If you retain an attorney, you are likely to get more compensation than if you attempt to negotiate on your own. Additionally, if the insurance company refuses to come to a fair settlement, an attorney can take your case to court, which insurance companies try to avoid because it costs them more money.
In some cases, insurance policy limits are not high enough to pay what you might be entitled to. In this case, your matter does go to court so that your attorney can sue other responsible parties whom the court may order to pay the difference between what you are entitled to and what the insurance company will pay. For example, if the accident caused you to have permanent injuries that require medical care for the rest of your life, a $100,000 policy is not going to cover all of your needs.
Additionally, in a situation where the other driver’s actions were grossly negligent, a smaller insurance policy generally will not cover medical costs, lost wages, inconvenience, pain and suffering, and punitive damages. Punitive damages are only awarded when the at-fault party was grossly negligent and can run over a million dollars on top of compensation for other damages.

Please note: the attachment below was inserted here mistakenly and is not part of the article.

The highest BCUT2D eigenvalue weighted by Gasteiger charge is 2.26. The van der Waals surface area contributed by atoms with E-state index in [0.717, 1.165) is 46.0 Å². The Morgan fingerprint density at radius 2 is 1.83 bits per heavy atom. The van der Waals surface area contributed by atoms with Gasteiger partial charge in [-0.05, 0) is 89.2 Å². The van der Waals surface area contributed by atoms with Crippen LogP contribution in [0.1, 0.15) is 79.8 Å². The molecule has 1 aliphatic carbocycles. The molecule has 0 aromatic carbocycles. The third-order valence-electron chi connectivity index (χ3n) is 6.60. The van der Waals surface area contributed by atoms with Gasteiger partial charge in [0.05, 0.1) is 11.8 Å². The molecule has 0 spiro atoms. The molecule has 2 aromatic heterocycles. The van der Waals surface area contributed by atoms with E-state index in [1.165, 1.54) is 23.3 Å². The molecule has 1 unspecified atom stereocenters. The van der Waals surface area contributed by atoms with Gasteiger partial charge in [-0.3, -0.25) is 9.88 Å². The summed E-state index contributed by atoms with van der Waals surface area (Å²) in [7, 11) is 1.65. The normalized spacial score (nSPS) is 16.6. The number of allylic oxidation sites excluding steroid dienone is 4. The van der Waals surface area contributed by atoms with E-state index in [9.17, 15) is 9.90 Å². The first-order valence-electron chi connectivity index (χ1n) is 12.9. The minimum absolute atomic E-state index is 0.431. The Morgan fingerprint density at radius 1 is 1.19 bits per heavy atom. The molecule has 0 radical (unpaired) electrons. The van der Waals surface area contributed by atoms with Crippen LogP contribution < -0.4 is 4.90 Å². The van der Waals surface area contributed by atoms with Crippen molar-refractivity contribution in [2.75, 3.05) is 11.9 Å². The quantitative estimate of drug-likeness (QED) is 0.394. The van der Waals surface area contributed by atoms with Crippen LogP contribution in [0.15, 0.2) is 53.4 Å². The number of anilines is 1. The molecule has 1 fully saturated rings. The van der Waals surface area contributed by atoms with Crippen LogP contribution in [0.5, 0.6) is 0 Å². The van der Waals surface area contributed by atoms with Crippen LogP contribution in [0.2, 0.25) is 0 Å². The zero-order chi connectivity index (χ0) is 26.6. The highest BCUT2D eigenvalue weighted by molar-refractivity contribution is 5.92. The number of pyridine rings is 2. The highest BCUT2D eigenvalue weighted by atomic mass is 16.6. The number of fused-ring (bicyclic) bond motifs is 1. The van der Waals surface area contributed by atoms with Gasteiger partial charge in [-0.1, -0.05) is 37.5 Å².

Because of the types of injuries you could suffer in a head-on collision, including those that may not show up for a day or more, you should always consult a medical professional to get thoroughly checked out as soon as possible after an accident, and you should always retain a vehicle accident attorney to help you with your case.
A head-on wreck is complicated in that the resulting injuries are often long-term or permanent and, if a commercial vehicle is involved, you may be dealing with more than one insurance company. Contact a Texas vehicle accident attorney if you have been injured or lost a loved one in a head-on vehicle accident.